What the Fuck is Contact?
Intial screens led people to believe that Contact was a DS sequel to Earthbound/Mother, but were let down when it turned out to be false. Still, just because it isn't Earthbound DS doesn't mean it won't be good! And the game does look to be in the same kind of humor of the popular Nintendo series, so that's good. And if we get Mother 3 one day, it and Contact might be too
good. In such an event, one of us might have to suffer a natural diaster for the good of the team.
So back to brass tacks.
From the people that brought you Killer7, Contact is about a boy named Terry, who has crashlanded on Earth along with a Professor who presumably is in charge of the spacecraft/laboratory. The professor has charged Terry with getting the needed "Cells" to power the ship. Along the way, it turns out someone else is gunning for the Cells and the Professor might have other motives...
Okay, so what's unique about Contact?
First, the game breaks the fourth wall so much it really doesn't have one. The characters will talk directly to you in several cases, especially the Professor. The developrs have said that Professor is relying on YOU to teach him about Earth so that he can repair his ship. It's you helping Terry, not controlling him, and thus (from what I have read), the controls are more like a click-to-move RPG.
Also, the game is divided via screens. The top screen serves as a view of the ship, with the Professor and his dog. The graphics here are like old-school 8-Bit, which is likely the reason the game got confused for Earthbound. Here the Professor might give you clues or tips.
The bottom screen is where the action is, and it looks like a 16-Bit RPG with lush backgrounds and many sprites. This is where you control Terry and do all the dungeon-crawling and monster serial killing.
Somewhat different is the leveling. You've probably heard of games that increase stats based on what you do. Same deal here. Get hit a lot and your defense goes up. Beat the shit out of people and attack increases. According to Wikipedia, it's been claimed that the stat increases come fairly often and should increase fairly naturally in battle. Hopefully this means you won't have to go out to some low level area and let squirrels hit you so your defense will be high enough for the next boss.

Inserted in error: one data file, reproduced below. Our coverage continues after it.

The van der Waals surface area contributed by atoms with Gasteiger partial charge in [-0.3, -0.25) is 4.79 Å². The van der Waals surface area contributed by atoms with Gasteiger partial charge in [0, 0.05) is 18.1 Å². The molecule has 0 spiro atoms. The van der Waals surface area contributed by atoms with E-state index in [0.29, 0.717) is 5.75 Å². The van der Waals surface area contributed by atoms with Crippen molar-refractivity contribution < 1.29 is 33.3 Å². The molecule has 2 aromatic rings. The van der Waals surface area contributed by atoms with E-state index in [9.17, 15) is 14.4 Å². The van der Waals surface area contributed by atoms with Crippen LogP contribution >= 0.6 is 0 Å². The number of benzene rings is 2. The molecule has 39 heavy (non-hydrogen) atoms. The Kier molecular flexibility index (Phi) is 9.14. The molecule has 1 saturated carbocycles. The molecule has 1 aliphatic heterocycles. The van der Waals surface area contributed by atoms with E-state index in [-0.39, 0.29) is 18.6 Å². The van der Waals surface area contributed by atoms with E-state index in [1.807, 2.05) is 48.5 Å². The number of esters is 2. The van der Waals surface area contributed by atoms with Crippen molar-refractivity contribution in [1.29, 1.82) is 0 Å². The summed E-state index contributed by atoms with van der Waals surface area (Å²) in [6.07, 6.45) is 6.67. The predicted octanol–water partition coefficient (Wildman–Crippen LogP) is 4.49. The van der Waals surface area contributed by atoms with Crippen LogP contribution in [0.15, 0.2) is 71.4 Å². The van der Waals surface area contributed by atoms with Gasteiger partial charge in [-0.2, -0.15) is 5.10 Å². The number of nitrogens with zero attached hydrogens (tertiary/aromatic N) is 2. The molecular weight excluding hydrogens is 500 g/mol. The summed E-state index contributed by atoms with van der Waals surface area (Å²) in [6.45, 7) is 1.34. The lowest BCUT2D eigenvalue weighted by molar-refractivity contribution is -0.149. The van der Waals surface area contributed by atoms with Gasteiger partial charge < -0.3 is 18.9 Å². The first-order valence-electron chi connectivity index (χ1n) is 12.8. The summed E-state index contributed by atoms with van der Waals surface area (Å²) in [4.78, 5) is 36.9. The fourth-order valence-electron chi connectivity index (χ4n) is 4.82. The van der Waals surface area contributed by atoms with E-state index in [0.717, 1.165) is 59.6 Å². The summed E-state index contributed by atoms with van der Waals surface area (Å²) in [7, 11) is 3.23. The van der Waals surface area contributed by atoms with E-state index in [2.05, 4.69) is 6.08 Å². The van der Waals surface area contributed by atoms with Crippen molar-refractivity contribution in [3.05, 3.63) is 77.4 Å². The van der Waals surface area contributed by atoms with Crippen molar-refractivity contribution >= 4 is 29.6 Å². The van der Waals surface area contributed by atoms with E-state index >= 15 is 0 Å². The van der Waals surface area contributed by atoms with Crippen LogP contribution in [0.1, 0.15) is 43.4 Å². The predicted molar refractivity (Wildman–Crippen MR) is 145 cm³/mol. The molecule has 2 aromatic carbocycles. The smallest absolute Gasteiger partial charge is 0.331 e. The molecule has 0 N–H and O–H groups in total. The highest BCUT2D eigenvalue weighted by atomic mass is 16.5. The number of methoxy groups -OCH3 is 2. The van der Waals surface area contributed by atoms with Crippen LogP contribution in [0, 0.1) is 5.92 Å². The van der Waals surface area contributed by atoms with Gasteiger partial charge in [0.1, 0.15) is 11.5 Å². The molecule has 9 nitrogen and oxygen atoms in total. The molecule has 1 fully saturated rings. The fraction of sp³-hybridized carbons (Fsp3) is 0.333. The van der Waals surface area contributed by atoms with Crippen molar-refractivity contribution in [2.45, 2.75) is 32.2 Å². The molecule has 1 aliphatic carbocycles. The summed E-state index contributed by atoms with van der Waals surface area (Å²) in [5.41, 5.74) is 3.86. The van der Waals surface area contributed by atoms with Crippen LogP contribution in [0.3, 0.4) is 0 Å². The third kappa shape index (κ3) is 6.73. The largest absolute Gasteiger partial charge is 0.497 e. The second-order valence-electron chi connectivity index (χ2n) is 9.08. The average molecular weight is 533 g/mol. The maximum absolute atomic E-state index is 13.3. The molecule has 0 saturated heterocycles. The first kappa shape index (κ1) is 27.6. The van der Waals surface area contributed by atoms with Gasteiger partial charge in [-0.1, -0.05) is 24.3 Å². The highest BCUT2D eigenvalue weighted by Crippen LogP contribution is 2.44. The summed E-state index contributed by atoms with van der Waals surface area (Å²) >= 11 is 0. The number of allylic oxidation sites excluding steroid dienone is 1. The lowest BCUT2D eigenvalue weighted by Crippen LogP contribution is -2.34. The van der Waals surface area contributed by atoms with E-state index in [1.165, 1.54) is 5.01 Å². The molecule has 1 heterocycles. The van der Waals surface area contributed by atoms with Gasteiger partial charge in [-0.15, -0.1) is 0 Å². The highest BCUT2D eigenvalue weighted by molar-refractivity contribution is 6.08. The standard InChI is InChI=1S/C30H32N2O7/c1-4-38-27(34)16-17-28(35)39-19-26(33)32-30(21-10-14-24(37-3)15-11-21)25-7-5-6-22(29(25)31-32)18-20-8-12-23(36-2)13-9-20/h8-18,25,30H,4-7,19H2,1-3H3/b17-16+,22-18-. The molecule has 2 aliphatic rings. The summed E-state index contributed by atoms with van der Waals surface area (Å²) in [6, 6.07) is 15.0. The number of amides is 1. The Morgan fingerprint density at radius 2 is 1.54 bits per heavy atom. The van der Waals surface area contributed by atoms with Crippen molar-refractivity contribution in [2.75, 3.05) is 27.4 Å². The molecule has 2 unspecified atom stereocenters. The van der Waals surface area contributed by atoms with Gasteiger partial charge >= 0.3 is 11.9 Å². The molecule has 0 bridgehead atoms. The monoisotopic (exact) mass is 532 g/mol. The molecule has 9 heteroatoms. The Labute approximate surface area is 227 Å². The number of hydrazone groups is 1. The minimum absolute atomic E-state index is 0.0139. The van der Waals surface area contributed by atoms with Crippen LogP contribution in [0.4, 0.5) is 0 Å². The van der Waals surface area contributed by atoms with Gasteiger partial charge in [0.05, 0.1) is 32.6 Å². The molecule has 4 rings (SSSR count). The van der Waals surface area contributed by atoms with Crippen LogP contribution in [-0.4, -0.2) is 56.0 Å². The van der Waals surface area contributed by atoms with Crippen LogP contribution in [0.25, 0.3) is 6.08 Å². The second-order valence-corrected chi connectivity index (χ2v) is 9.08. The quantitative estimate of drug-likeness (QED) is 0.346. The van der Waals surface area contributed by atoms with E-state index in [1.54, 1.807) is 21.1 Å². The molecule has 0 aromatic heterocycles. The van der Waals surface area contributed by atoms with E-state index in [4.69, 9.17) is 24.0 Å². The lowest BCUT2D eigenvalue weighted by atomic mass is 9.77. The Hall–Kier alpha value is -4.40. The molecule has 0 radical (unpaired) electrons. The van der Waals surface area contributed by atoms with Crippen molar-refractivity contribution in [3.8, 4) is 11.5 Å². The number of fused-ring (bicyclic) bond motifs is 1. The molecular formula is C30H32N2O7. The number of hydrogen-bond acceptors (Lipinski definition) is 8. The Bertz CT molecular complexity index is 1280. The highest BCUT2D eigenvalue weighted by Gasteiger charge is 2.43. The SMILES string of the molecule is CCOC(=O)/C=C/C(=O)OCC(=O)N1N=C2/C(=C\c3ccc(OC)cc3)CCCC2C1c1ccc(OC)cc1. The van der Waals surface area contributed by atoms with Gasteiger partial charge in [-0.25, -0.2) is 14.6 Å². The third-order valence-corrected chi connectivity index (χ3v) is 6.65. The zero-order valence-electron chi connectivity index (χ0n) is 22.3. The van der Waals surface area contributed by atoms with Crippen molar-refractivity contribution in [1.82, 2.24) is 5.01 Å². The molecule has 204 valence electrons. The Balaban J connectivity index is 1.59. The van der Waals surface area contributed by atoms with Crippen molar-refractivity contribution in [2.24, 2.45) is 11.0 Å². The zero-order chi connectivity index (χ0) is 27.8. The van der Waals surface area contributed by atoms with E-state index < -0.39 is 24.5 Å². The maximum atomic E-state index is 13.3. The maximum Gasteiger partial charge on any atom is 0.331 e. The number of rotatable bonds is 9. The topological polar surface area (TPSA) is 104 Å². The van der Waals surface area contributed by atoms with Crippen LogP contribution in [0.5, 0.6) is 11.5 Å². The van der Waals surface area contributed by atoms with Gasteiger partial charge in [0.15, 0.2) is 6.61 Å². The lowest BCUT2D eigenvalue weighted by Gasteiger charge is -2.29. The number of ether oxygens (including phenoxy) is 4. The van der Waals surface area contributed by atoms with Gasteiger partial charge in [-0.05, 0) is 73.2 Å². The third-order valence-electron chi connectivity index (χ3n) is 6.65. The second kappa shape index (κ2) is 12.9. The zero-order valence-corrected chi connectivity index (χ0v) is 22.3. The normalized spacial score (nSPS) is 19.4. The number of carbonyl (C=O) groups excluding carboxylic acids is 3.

Also, Terry has reputation stats that increase his standing with NPCs. Unlike many RPGs, Terry can attack anyone in the game (Fallout did that, I am almost positive!). Your reputation depends on good deeds you have done, whom you have killed and how tough are the people you are slaughtering.
Suits also give Terry unique abilities instead of armor. Concept art has shown everything from a vampire emo kid suit to a fisherman suit. Shit, I even saw what looked like a hazmat suit. Alas, I have yet to see a Tanooki Suit.
Rounding off the list of features is Decals. These are basically stickers Terry can mix and match for various effects. Think the badge system in Paper Mario, only they likely do not confer spells or special attacks. You might gain healing, increased attack power, and so on.
Yes, actually. Now, I am going to quote the main site from Atlus on this:
Through the magic of the Nintendo WiFi Connection, you can Contact your friends. Their "Terrys" will come live in your game, on WiFisland.
Yes...WiFisland. The big sites are pretty silent on this, offering only a guess that it might be a Animal Crossing Lite sort of deal.
Despite your sloppy writing, I have managed to learn enough to want this game. Release Date?
The game came out in March in Japan, but currently there is no solid release date. Originally planned for September 19th, the newly launch website
gives a rather vague "October 2006" estimate.
For Europe, I cannot find an accurate date, but the general consensus is shortly after the US sometime in the Fall.
Here is a screen to give you an idea of the difference in graphic styles:
Here's a metric shitton of screens, art, and sprites to ogle.
Next month, consider making Contact...a purchase.
IF NOTHING ELSE WILL CONVINCE YOU TO BUY THIS, THE BOX WILL. IT'S GOOD ENOUGH TO FRAME.